Speed the pencil: G.S. still composing months before his death
George Stewart “G.S.” McLennan, arguably the greatest composer of light music in the history of Highland piping, was creating new music from his ever-active mind even while his 46-year-old body was failing him.
Thanks to the great piper’s estate, we can see that G.S. was inspired to compose a third part to the traditional reel “Speed the Plough,” a tune that today is seldom heard, but in 1929 would be a staple in every piper’s repertoire.
The piece was jotted down in pencil by G.S. and dated February 22, 1929. He would die three months later, on May 31st, succumbing to a lung cancer, an illness that took hold of many who served in the Great War, including G.S. who was pipe-major of the 1st Battalion Gordon Highlanders and served in the trenches of France under unspeakably horrific conditions.
The manuscript is in addition to that also by him for the same tune, in 1923:
“One of the things that stood out for me was the penmanship on the page,” commented Hamish McLennan, who helps to curate and manage the wonderful website devoted to his grandfather. “The strokes on the paper from 1929, compared with 1923 and earlier, look like the work of an aged person, yet he was only 46. Whatever struggles G.S. was enduring physically at the time, the brain was still fully focused on his music. That he was still giving lessons to his sons earlier in the evening he died underlines this.”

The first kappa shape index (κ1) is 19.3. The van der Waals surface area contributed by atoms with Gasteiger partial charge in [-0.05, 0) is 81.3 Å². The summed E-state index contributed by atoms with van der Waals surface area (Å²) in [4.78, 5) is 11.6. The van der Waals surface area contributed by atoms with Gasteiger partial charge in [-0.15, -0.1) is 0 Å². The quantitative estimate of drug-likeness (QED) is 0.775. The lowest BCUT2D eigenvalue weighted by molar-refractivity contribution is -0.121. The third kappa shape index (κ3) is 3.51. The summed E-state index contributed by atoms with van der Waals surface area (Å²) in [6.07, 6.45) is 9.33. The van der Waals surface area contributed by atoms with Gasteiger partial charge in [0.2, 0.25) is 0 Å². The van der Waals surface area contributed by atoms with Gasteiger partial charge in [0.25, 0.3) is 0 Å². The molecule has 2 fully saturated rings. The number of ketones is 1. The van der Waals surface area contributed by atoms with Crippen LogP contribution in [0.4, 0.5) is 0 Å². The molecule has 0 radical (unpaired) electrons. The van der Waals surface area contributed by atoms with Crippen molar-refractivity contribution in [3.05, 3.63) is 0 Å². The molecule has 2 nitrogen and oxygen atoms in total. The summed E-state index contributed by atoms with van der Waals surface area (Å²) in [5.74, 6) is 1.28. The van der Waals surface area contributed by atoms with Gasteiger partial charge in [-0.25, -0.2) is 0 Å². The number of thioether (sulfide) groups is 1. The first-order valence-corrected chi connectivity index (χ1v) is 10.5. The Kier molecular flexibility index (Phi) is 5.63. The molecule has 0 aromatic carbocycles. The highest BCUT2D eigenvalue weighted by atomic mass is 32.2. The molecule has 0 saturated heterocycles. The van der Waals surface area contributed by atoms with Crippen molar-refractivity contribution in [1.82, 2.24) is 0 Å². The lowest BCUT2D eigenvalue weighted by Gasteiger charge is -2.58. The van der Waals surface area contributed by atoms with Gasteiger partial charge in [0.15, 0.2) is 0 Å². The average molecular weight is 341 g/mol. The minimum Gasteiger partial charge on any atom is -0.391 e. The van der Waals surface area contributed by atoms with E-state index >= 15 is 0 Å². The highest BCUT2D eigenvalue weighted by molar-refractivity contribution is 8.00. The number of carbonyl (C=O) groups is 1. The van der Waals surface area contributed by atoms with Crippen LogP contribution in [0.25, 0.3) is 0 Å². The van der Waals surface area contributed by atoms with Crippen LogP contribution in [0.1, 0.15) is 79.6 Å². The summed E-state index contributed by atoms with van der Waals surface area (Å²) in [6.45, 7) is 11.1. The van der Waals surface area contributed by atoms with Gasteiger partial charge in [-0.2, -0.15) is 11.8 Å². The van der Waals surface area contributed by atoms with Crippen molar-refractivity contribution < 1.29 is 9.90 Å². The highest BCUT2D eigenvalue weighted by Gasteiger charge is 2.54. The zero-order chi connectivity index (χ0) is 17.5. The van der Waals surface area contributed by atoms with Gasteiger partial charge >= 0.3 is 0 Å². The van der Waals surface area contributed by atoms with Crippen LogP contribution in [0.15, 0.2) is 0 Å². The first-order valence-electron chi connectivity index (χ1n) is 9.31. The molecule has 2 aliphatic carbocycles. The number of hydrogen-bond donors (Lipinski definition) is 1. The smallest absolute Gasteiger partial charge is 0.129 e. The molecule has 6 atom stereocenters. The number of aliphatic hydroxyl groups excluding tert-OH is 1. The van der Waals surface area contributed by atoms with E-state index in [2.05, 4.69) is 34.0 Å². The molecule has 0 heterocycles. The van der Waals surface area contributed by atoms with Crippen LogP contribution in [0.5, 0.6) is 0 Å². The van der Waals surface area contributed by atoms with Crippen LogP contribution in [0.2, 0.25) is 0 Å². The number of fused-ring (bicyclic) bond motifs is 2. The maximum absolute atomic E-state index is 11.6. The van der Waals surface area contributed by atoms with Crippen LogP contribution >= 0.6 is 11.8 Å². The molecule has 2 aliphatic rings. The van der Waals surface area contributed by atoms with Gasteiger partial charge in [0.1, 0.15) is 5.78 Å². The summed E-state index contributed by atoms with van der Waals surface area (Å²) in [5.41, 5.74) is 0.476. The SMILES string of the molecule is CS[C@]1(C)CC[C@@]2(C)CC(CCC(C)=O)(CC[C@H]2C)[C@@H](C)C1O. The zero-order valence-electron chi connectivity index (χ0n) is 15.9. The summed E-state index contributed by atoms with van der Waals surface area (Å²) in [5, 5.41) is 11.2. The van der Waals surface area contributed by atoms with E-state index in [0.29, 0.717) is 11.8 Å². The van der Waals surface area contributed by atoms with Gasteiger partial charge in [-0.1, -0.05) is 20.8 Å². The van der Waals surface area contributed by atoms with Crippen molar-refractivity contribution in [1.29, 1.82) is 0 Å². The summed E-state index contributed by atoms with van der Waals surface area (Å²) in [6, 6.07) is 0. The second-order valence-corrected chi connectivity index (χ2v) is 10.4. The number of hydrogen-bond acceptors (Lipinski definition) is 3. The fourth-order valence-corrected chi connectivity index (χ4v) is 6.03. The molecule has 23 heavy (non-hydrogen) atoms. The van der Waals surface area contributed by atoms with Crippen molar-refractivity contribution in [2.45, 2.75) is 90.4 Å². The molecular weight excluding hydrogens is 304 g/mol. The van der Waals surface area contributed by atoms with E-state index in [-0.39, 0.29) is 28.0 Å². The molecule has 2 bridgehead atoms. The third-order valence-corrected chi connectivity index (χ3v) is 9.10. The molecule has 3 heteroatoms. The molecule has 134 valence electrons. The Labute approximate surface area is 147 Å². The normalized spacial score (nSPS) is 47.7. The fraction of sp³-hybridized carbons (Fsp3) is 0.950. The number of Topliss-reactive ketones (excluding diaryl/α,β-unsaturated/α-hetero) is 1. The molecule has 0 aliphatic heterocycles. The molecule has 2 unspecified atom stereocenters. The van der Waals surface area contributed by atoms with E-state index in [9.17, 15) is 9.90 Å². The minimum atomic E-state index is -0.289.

G.S. McLennan’s compositions today stand up among the most melodic and technically innovative ever, and include “The Little Cascade,” “Mrs. MacPherson of Inveran,” “The Jig of Slurs,” “Alick C. MacGregor,” “Pipe-Major John Stewart,” and “The Braes of Castle Grant.”
He’s buried at Newington / Echo Bank Cemetery in southern Edinburgh, a site under constant threat of development. His grave is relatively nondescript in a resting place in dire need of repair.
You can find a version of the public domain two-part reel “Speed the Plough” at pipetunes.ca.
Stay tuned to pipes|drums for more hidden gems from G.S. McLennan, published courtesy and by permission of the McLennan estate.
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